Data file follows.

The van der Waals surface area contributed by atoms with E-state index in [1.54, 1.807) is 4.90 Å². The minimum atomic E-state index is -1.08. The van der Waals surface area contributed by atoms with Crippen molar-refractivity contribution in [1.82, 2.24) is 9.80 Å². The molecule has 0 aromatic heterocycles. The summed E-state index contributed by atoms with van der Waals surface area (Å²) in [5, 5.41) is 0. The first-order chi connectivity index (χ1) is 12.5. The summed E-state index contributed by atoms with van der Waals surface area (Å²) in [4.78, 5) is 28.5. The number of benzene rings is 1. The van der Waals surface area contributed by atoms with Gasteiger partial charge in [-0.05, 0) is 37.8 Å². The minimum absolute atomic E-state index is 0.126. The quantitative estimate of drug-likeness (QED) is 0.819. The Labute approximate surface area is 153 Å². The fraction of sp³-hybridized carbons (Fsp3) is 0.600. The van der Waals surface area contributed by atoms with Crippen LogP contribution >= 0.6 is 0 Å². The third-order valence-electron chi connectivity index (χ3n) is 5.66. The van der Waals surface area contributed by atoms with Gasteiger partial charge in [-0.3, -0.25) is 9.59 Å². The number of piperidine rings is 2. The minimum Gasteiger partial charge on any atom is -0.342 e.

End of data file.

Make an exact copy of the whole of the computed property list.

The van der Waals surface area contributed by atoms with E-state index in [1.54, 1.807) is 4.90 Å². The minimum atomic E-state index is -1.08. The van der Waals surface area contributed by atoms with Crippen molar-refractivity contribution in [1.82, 2.24) is 9.80 Å². The molecule has 0 aromatic heterocycles. The summed E-state index contributed by atoms with van der Waals surface area (Å²) in [5, 5.41) is 0. The first-order chi connectivity index (χ1) is 12.5. The summed E-state index contributed by atoms with van der Waals surface area (Å²) in [4.78, 5) is 28.5. The number of benzene rings is 1. The van der Waals surface area contributed by atoms with Gasteiger partial charge in [-0.05, 0) is 37.8 Å². The minimum absolute atomic E-state index is 0.126. The quantitative estimate of drug-likeness (QED) is 0.819. The Labute approximate surface area is 153 Å². The fraction of sp³-hybridized carbons (Fsp3) is 0.600. The van der Waals surface area contributed by atoms with Crippen LogP contribution >= 0.6 is 0 Å². The third-order valence-electron chi connectivity index (χ3n) is 5.66. The van der Waals surface area contributed by atoms with Gasteiger partial charge in [-0.3, -0.25) is 9.59 Å². The number of piperidine rings is 2. The minimum Gasteiger partial charge on any atom is -0.342 e.